For many veterans and their families, receiving a mesothelioma diagnosis is devastating. The cancer might have been developing in their bodies for years or decades, and there is still no known cure for the asbestos-related disease.
It might come as a surprise to learn that a loved one was exposed to asbestos during their time of service in one of the United States Military branches. For many veterans, this exposure remains unknown until they are diagnosed with an asbestos-related disease, like mesothelioma.
San Francisco Fleet Week is an annual public event that honors the contributions of the men and women of the United States Armed Forces while advancing cooperation and knowledge among civilian- and military-based Humanitarian Assistance personnel.
Have you been keeping up with the so-called FACT (Furthering Asbestos Claim Transparency) Act? Veterans, first responders, teachers, and many more are urging lawmakers to reject the bill that would require the sharing of private information of victims and their families.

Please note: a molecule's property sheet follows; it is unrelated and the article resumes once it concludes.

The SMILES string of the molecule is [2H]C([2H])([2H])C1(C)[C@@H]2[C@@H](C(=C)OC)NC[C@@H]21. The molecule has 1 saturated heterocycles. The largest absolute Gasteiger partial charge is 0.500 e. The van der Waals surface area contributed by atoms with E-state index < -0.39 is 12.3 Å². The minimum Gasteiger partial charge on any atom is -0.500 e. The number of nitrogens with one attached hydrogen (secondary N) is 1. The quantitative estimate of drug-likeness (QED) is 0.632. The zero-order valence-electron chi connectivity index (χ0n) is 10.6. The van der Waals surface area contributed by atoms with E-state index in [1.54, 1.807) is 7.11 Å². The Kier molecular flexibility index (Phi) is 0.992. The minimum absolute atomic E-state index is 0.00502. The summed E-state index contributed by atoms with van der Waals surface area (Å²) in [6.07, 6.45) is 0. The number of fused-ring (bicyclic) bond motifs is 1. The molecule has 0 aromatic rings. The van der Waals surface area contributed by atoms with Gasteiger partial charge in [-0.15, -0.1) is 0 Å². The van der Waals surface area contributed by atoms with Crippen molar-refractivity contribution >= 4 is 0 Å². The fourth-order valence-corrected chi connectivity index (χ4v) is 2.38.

If one of your loved ones is a veteran diagnosed with mesothelioma, chances are your time with them is running out. On average, mesothelioma victims are given one to two years to live after a mesothelioma diagnosis has been made. This is the time to do research that will help aid them in their last months with you.
Along with U.S. Army and Air Force veterans, members of the Marine Corps are also likely to have been exposed to asbestos during their time of service.
Many veterans find themselves in need of assistance after their time of service. The U.S. Department of Veterans Affairs (VA) is a common resource available to veterans. The VA can provide different benefits including disability compensation, pension, health care, and more.
Did you know that it is estimated that thirty percent of mesothelioma victims are military veterans? Due to asbestos use throughout all branches of the United States military, many servicemen and women are at risk for a deadly diagnosis in their lifetime.